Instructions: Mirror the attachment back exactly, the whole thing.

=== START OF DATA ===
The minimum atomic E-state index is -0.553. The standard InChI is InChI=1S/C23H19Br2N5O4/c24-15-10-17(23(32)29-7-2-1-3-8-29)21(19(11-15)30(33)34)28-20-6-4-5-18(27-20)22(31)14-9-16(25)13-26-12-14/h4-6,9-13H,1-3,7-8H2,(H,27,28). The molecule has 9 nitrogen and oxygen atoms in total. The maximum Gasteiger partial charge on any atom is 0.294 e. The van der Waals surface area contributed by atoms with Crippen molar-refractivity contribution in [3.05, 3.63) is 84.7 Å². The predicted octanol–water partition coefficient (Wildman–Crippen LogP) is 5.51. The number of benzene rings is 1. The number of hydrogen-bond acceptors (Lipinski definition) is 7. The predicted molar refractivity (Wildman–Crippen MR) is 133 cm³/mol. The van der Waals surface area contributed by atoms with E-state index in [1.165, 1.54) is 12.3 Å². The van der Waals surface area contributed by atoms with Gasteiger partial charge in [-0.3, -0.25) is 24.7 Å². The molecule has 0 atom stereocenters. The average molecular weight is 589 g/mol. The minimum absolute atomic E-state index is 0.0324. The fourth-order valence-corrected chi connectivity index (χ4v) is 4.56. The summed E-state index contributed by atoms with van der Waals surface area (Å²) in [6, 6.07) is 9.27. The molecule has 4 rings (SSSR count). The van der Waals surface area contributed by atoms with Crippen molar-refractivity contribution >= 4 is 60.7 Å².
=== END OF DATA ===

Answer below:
The minimum atomic E-state index is -0.553. The standard InChI is InChI=1S/C23H19Br2N5O4/c24-15-10-17(23(32)29-7-2-1-3-8-29)21(19(11-15)30(33)34)28-20-6-4-5-18(27-20)22(31)14-9-16(25)13-26-12-14/h4-6,9-13H,1-3,7-8H2,(H,27,28). The molecule has 9 nitrogen and oxygen atoms in total. The maximum Gasteiger partial charge on any atom is 0.294 e. The van der Waals surface area contributed by atoms with Crippen molar-refractivity contribution in [3.05, 3.63) is 84.7 Å². The predicted octanol–water partition coefficient (Wildman–Crippen LogP) is 5.51. The number of benzene rings is 1. The number of hydrogen-bond acceptors (Lipinski definition) is 7. The predicted molar refractivity (Wildman–Crippen MR) is 133 cm³/mol. The van der Waals surface area contributed by atoms with E-state index in [1.165, 1.54) is 12.3 Å². The van der Waals surface area contributed by atoms with Gasteiger partial charge in [-0.3, -0.25) is 24.7 Å². The molecule has 0 atom stereocenters. The average molecular weight is 589 g/mol. The minimum absolute atomic E-state index is 0.0324. The fourth-order valence-corrected chi connectivity index (χ4v) is 4.56. The summed E-state index contributed by atoms with van der Waals surface area (Å²) in [6, 6.07) is 9.27. The molecule has 4 rings (SSSR count). The van der Waals surface area contributed by atoms with Crippen molar-refractivity contribution >= 4 is 60.7 Å².